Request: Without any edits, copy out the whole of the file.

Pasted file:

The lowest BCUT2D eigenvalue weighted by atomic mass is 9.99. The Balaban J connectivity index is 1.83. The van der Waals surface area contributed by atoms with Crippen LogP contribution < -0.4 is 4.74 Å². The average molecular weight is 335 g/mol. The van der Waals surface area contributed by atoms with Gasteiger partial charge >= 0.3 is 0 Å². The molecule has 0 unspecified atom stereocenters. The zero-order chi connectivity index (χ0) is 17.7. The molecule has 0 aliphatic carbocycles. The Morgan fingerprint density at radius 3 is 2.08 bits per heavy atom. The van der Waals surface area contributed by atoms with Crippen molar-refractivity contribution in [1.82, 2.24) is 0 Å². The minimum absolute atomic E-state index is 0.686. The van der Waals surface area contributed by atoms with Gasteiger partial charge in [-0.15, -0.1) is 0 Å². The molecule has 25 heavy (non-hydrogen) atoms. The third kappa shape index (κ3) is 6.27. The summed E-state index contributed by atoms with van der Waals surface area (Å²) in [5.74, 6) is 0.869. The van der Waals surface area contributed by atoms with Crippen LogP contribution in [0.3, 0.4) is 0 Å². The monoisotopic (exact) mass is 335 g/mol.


The lowest BCUT2D eigenvalue weighted by atomic mass is 9.99. The Balaban J connectivity index is 1.83. The van der Waals surface area contributed by atoms with Crippen LogP contribution < -0.4 is 4.74 Å². The average molecular weight is 335 g/mol. The van der Waals surface area contributed by atoms with Gasteiger partial charge >= 0.3 is 0 Å². The molecule has 0 unspecified atom stereocenters. The zero-order chi connectivity index (χ0) is 17.7. The molecule has 0 aliphatic carbocycles. The Morgan fingerprint density at radius 3 is 2.08 bits per heavy atom. The van der Waals surface area contributed by atoms with Crippen molar-refractivity contribution in [1.82, 2.24) is 0 Å². The minimum absolute atomic E-state index is 0.686. The van der Waals surface area contributed by atoms with Gasteiger partial charge in [-0.15, -0.1) is 0 Å². The molecule has 25 heavy (non-hydrogen) atoms. The third kappa shape index (κ3) is 6.27. The summed E-state index contributed by atoms with van der Waals surface area (Å²) in [5.74, 6) is 0.869. The van der Waals surface area contributed by atoms with Crippen LogP contribution in [0.3, 0.4) is 0 Å². The monoisotopic (exact) mass is 335 g/mol.